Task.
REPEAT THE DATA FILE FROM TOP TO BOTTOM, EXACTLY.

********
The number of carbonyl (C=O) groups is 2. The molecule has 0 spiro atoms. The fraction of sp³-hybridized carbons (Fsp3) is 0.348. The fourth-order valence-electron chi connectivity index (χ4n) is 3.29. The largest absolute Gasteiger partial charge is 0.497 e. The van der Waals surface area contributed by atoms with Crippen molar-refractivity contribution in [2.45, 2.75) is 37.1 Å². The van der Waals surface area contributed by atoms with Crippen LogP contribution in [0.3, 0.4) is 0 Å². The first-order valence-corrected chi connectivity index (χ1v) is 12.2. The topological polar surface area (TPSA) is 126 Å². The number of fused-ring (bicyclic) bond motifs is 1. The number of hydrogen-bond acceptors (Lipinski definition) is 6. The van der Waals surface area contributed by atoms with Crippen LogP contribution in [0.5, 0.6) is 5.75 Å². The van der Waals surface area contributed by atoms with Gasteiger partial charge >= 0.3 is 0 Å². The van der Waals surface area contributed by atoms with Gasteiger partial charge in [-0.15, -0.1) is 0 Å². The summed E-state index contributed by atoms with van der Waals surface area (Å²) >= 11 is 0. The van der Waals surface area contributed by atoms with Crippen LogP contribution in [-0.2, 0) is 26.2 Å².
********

The number of carbonyl (C=O) groups is 2. The molecule has 0 spiro atoms. The fraction of sp³-hybridized carbons (Fsp3) is 0.348. The fourth-order valence-electron chi connectivity index (χ4n) is 3.29. The largest absolute Gasteiger partial charge is 0.497 e. The van der Waals surface area contributed by atoms with Crippen molar-refractivity contribution in [2.45, 2.75) is 37.1 Å². The van der Waals surface area contributed by atoms with Crippen LogP contribution in [0.3, 0.4) is 0 Å². The first-order valence-corrected chi connectivity index (χ1v) is 12.2. The topological polar surface area (TPSA) is 126 Å². The number of fused-ring (bicyclic) bond motifs is 1. The number of hydrogen-bond acceptors (Lipinski definition) is 6. The van der Waals surface area contributed by atoms with Crippen LogP contribution in [0.5, 0.6) is 5.75 Å². The van der Waals surface area contributed by atoms with Gasteiger partial charge >= 0.3 is 0 Å². The van der Waals surface area contributed by atoms with Gasteiger partial charge in [-0.15, -0.1) is 0 Å². The summed E-state index contributed by atoms with van der Waals surface area (Å²) >= 11 is 0. The van der Waals surface area contributed by atoms with Crippen LogP contribution in [-0.2, 0) is 26.2 Å².